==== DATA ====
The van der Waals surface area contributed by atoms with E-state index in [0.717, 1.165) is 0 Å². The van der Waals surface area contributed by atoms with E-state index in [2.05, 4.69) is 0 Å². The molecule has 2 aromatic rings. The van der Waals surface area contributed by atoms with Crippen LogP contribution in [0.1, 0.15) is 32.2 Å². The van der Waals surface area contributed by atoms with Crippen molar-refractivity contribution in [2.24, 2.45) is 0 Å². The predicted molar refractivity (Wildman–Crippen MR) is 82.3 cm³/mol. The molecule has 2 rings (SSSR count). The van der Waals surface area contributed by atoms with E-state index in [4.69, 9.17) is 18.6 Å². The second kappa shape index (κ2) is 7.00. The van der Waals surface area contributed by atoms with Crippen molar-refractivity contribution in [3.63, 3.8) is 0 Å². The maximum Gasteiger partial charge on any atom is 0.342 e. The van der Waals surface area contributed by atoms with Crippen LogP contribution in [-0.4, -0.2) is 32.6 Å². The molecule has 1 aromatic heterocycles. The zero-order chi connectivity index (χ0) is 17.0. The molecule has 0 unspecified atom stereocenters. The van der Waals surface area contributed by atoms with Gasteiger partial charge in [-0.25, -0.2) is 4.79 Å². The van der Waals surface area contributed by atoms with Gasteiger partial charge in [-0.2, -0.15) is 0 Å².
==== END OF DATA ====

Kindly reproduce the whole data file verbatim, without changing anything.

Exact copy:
The van der Waals surface area contributed by atoms with E-state index in [0.717, 1.165) is 0 Å². The van der Waals surface area contributed by atoms with E-state index in [2.05, 4.69) is 0 Å². The molecule has 2 aromatic rings. The van der Waals surface area contributed by atoms with Crippen LogP contribution in [0.1, 0.15) is 32.2 Å². The van der Waals surface area contributed by atoms with Crippen molar-refractivity contribution in [2.24, 2.45) is 0 Å². The predicted molar refractivity (Wildman–Crippen MR) is 82.3 cm³/mol. The molecule has 2 rings (SSSR count). The van der Waals surface area contributed by atoms with E-state index in [4.69, 9.17) is 18.6 Å². The second kappa shape index (κ2) is 7.00. The van der Waals surface area contributed by atoms with Crippen molar-refractivity contribution in [3.63, 3.8) is 0 Å². The maximum Gasteiger partial charge on any atom is 0.342 e. The van der Waals surface area contributed by atoms with Crippen LogP contribution in [-0.4, -0.2) is 32.6 Å². The molecule has 1 aromatic heterocycles. The zero-order chi connectivity index (χ0) is 17.0. The molecule has 0 unspecified atom stereocenters. The van der Waals surface area contributed by atoms with Gasteiger partial charge in [-0.25, -0.2) is 4.79 Å². The van der Waals surface area contributed by atoms with Gasteiger partial charge in [-0.2, -0.15) is 0 Å².